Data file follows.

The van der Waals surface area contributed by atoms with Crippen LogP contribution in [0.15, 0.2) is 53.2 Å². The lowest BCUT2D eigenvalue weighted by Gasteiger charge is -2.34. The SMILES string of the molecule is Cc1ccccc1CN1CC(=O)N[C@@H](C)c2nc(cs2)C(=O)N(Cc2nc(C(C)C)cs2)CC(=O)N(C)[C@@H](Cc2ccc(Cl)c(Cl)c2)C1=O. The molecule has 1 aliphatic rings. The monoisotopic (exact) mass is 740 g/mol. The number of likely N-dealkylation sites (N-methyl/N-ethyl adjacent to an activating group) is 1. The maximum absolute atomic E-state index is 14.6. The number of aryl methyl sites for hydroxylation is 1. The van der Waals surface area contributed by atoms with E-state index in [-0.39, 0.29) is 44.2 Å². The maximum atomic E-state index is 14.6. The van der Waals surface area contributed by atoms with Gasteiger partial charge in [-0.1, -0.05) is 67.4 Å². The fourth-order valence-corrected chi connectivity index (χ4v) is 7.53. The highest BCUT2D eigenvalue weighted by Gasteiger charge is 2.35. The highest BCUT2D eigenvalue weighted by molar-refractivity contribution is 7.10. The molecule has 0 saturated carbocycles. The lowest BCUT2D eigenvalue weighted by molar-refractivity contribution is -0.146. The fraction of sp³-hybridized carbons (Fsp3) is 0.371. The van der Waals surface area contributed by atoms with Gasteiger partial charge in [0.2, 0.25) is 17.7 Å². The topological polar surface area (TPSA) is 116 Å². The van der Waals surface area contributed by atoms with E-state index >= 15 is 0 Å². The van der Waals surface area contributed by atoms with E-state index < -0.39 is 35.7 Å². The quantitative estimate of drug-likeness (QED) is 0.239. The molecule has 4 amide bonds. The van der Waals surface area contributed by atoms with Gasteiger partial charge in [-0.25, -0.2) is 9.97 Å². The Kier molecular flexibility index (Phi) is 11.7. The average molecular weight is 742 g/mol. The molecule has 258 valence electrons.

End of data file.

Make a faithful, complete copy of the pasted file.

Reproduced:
The van der Waals surface area contributed by atoms with Crippen LogP contribution in [0.15, 0.2) is 53.2 Å². The lowest BCUT2D eigenvalue weighted by Gasteiger charge is -2.34. The SMILES string of the molecule is Cc1ccccc1CN1CC(=O)N[C@@H](C)c2nc(cs2)C(=O)N(Cc2nc(C(C)C)cs2)CC(=O)N(C)[C@@H](Cc2ccc(Cl)c(Cl)c2)C1=O. The molecule has 1 aliphatic rings. The monoisotopic (exact) mass is 740 g/mol. The number of likely N-dealkylation sites (N-methyl/N-ethyl adjacent to an activating group) is 1. The maximum absolute atomic E-state index is 14.6. The number of aryl methyl sites for hydroxylation is 1. The van der Waals surface area contributed by atoms with E-state index in [-0.39, 0.29) is 44.2 Å². The maximum atomic E-state index is 14.6. The van der Waals surface area contributed by atoms with Gasteiger partial charge in [-0.1, -0.05) is 67.4 Å². The fourth-order valence-corrected chi connectivity index (χ4v) is 7.53. The highest BCUT2D eigenvalue weighted by Gasteiger charge is 2.35. The highest BCUT2D eigenvalue weighted by molar-refractivity contribution is 7.10. The molecule has 0 saturated carbocycles. The lowest BCUT2D eigenvalue weighted by molar-refractivity contribution is -0.146. The fraction of sp³-hybridized carbons (Fsp3) is 0.371. The van der Waals surface area contributed by atoms with Gasteiger partial charge in [0.2, 0.25) is 17.7 Å². The topological polar surface area (TPSA) is 116 Å². The van der Waals surface area contributed by atoms with E-state index >= 15 is 0 Å². The van der Waals surface area contributed by atoms with E-state index < -0.39 is 35.7 Å². The quantitative estimate of drug-likeness (QED) is 0.239. The molecule has 4 amide bonds. The van der Waals surface area contributed by atoms with Gasteiger partial charge in [-0.25, -0.2) is 9.97 Å². The Kier molecular flexibility index (Phi) is 11.7. The average molecular weight is 742 g/mol. The molecule has 258 valence electrons.